In his first term in office, Franklin Roosevelt helped pull the nation out of the Great Depression with his landmark programs. In November 1936, every state except Maine and Vermont voted enthusiastically for his reelection. But then the political winds shifted. Not only did the Supreme Court block some of his transformational experiments, but he also faced serious opposition within his own party. Conservative Democrats such as Senators Walter George of Georgia and Millard Tydings of Maryland allied themselves with Republicans to vote down New Deal bills.
Susan Dunn tells the dramatic story of FDR’s unprecedented battle to drive his foes out of his party by intervening in Democratic primaries and backing liberal challengers to conservative incumbents. Reporters branded his tactic a “purge”—and the inflammatory label stuck. Roosevelt spent the summer months of 1938 campaigning across the country, defending his progressive policies and lashing out at conservatives. Despite his efforts, the Democrats took a beating in the midterm elections.
The purge stemmed not only from FDR’s commitment to the New Deal but also from his conviction that the nation needed two responsible political parties, one liberal, the other conservative. Although the purge failed, at great political cost to the president, it heralded the realignment of political parties that would take place in the 1960s, 1970s, and 1980s. By the end of the century, the irreconcilable tensions within the Democratic Party had exploded, and the once solidly Democratic South was solid no more. It had taken sixty years to resolve the tangled problems to which FDR devoted one frantic, memorable summer.
Dunn delves into a fascinating and overlooked aspect of the FDR presidency: Roosevelt’s brazen effort to assert control over his own party in the summer of 1938. Dunn has written an engaging story of bare-knuckled political treachery that pits a president at the peak of his popularity against entrenched congressional leaders who didn’t like where he was taking the country and their party. FDR tried to use the power of the White House, and his personality, to run his opponents out of the Democratic Party. He failed miserably.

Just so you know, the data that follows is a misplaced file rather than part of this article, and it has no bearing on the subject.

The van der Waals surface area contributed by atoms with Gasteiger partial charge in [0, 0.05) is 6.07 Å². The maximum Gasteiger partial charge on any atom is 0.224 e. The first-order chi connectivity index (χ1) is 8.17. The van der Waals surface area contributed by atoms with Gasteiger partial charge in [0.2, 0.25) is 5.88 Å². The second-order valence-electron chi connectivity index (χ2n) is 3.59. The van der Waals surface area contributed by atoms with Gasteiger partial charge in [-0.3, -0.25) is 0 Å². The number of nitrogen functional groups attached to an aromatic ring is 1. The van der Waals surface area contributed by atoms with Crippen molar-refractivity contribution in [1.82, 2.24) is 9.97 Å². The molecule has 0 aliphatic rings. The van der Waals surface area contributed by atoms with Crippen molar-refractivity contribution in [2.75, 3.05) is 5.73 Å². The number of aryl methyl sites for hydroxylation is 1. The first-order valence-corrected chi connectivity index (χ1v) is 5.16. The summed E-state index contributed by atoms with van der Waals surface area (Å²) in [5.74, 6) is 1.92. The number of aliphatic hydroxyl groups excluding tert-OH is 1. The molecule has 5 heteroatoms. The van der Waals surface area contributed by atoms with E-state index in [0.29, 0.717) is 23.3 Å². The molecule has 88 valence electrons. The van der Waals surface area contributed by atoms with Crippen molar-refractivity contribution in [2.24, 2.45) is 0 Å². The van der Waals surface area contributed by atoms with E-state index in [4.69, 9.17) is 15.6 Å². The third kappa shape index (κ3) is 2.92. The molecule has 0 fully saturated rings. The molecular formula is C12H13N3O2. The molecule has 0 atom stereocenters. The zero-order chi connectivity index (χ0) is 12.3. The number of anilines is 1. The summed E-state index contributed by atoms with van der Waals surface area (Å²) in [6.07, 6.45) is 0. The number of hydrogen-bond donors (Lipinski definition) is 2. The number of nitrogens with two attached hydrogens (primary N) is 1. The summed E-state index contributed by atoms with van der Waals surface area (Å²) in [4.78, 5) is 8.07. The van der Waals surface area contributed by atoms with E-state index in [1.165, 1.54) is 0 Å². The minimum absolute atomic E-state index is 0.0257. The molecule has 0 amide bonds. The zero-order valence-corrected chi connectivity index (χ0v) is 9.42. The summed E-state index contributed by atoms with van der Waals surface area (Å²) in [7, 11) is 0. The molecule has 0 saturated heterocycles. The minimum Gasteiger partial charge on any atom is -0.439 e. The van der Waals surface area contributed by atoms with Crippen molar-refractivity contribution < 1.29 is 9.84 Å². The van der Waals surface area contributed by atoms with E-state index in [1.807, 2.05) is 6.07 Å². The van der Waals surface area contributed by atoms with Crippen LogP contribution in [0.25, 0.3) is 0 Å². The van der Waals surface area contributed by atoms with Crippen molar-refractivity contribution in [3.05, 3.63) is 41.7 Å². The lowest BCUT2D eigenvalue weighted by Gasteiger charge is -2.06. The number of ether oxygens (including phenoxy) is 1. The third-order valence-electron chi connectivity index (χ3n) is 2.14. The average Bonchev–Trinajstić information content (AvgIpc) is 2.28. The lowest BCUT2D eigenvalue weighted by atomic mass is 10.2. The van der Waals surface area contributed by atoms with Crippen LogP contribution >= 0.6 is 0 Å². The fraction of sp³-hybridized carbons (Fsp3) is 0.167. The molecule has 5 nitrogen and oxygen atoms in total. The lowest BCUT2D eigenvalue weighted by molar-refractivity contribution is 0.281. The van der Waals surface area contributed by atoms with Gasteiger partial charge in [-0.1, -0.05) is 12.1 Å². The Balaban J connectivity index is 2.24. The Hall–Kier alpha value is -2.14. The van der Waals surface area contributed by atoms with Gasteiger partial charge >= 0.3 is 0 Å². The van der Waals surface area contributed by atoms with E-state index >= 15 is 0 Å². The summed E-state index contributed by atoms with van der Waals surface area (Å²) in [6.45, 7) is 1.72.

[An] engrossing book.
The definitive book on the 1938 election.
Dunn does an excellent job of putting this purge attempt into historical as well as political context, and demonstrates that the method to FDR’s madness can be seen in his effort to bring greater ideological consistency not only to the Democratic Party, but to the two-party system as well… Dunn’s book is clearly argued and well written, and gives a glimpse of the inner workings of the Roosevelt White House and the Roosevelt mind. It sheds light on not only presidency studies but also the FDR era.
Dunn’s examination of Franklin Delano Roosevelt’s summer of ’38, when he attempted to rid his party of conservative elements, couldn’t be more relevant. The author colorfully and thoroughly chronicles the strategies that a once-popular president, who had helped America rise from a debilitating depression, employed when critics within his own party threatened his New Deal legislation… Roosevelt helped manipulate the outcome of Democratic primaries and supported liberals who challenged the seats of conservative incumbents… Even though FDR’s efforts ultimately failed, costing him political capital and bringing a beating upon Democrats in the midterm elections, the purge was ‘the precursor of a historic transformation of American political parties’ that ‘colors American Politics to this day.’ As the past prepares to repeat itself once more, FDR in ’38 is a perfect lens through which to view our current climate.
In 1938, when FDR tried to ‘purge’ conservative members of Congress who were running for reelection, he also hoped to transform the Democratic Party into a more progressive force for change. Dunn’s beautifully written, deeply researched book shows how and why he failed to do so. Her history of this pivotal failure has lessons for those in our own time who might wish to do the same.
How the most masterful presidential politician of the last century badly miscalculated in his bid to impose discipline on his party makes for a richly detailed and riveting narrative in Dunn’s superb new book. Hers is a resonant tale for today—a sharp reminder of the ideological and regional barriers confronting any president who harbors the ambition to transform American politics.
Dunn portrays one of the most dramatic episodes in the development of the American party system. FDR’s assault on conservative Democrats in the midterm elections initiated changes that would eventually transform the Democratic Party—and American politics. This engagingly written book is must reading for those who wish to probe the deep roots of contemporary partisan rancor.
In the most authoritative, absorbing, and deeply researched account we now have of Roosevelt’s intriguing and little-understood battle to remake the Democrats into a more consistently ideological party, Dunn shows how a master politician sought to break the deadlocks of his own time, suggesting many lessons that deserve our urgent attention today.
- 2011, Winner of the Henry Adams Prize
- 384 pages
- 5-1/2 x 8-1/4 inches
- Belknap Press
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